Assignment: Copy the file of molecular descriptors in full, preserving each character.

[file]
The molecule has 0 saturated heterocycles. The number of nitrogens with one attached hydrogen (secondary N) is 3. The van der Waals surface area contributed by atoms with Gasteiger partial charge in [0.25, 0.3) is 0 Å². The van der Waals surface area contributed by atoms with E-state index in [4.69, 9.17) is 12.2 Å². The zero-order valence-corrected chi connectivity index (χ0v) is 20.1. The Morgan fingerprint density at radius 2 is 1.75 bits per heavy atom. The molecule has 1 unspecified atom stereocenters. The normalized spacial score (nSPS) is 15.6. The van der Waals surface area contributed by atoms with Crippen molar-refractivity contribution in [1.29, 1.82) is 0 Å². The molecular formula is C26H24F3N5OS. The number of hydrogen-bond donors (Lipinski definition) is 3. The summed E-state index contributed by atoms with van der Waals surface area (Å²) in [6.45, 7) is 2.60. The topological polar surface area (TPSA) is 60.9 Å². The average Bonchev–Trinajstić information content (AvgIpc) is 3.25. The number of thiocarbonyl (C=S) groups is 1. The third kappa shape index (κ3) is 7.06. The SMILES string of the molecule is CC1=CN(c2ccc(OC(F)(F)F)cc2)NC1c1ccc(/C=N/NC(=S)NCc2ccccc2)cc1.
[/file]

The molecule has 0 saturated heterocycles. The number of nitrogens with one attached hydrogen (secondary N) is 3. The van der Waals surface area contributed by atoms with Gasteiger partial charge in [0.25, 0.3) is 0 Å². The van der Waals surface area contributed by atoms with E-state index in [4.69, 9.17) is 12.2 Å². The zero-order valence-corrected chi connectivity index (χ0v) is 20.1. The Morgan fingerprint density at radius 2 is 1.75 bits per heavy atom. The molecule has 1 unspecified atom stereocenters. The normalized spacial score (nSPS) is 15.6. The van der Waals surface area contributed by atoms with Crippen molar-refractivity contribution in [1.29, 1.82) is 0 Å². The molecular formula is C26H24F3N5OS. The number of hydrogen-bond donors (Lipinski definition) is 3. The summed E-state index contributed by atoms with van der Waals surface area (Å²) in [6.45, 7) is 2.60. The topological polar surface area (TPSA) is 60.9 Å². The average Bonchev–Trinajstić information content (AvgIpc) is 3.25. The number of thiocarbonyl (C=S) groups is 1. The third kappa shape index (κ3) is 7.06. The SMILES string of the molecule is CC1=CN(c2ccc(OC(F)(F)F)cc2)NC1c1ccc(/C=N/NC(=S)NCc2ccccc2)cc1.